“They’ve got all these racist policies and regimes up in parliament, that they’ve put into parliament, that they know is going to target Indigenous people. That’s the way that they will be racist and will continue to be racist until Indigenous voices have been brought to parliament and get more power over the country and land that we own.”

He goes on to compare the different responses to the COVID-19 pandemic and black deaths in custody.

“I think the government jumps quick and it’s jumping all about for COVID,” he says. “People are dying from COVID. It’s serious, people are dying. But what about all the people who have died with deaths in custody. How come there’s no noise being made about that? How come there’s no one jumping up and saying, ‘we need something done about it now.’ We need a cure for all these deaths in custody. It’s the same thing.

“Why [isn’t] the life of a black man or a black woman who has died in jail, not the same thing as someone dying from COVID. Why can’t they spend all the money that they’ve spent getting the vaccines for COVID? Why haven’t they spent half of that implementing the recommendations from the deaths in custody royal commission?”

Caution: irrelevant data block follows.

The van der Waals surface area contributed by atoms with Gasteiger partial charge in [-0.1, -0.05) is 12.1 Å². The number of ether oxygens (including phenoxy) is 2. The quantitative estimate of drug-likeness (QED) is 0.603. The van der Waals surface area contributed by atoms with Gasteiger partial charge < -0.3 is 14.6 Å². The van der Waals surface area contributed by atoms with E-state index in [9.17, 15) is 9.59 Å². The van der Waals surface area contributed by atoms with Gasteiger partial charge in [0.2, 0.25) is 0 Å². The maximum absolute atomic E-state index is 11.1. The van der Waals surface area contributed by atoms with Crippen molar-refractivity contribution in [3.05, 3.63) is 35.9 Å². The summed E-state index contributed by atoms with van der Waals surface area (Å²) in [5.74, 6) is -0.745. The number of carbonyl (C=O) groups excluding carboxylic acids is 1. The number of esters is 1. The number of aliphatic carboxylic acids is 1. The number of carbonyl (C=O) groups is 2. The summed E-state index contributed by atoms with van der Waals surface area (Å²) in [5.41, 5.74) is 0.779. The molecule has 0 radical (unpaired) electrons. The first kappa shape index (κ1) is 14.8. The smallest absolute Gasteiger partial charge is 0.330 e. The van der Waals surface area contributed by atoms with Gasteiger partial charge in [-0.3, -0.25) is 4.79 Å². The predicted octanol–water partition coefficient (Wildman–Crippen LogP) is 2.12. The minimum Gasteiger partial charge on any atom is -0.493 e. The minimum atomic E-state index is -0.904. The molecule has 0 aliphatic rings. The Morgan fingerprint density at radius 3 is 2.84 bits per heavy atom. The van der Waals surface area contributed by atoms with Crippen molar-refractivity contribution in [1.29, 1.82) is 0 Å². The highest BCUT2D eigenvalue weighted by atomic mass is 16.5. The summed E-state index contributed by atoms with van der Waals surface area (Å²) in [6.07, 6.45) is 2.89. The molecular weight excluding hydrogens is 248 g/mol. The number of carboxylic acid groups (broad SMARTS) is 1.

The Guardian – Workers’ Weekly asked Voller what core message he wants people to understand and take away from his story.

“I want to spread awareness about what’s going on in juvenile detention centres across Australia. Not only Don Dale but around Australia and even adult prisons.

“I’ve started up making some [shut down Don Dale] shirts [to spread awareness about Don Dale and about my story]. Jimmy Barnes sent a photo of him wearing a shirt. Also, this morning, boxer Jeff Horn [purchased a shirt].

“Also, [I’d like] them to follow my journey while I’m making my music to heal and also talk about my life.

“People have been messaging me. It’s good to keep on gaining support as I go.”

You can find dylan voller shirts and music via

The Guardian can also be viewed/downloaded in PDF format. View More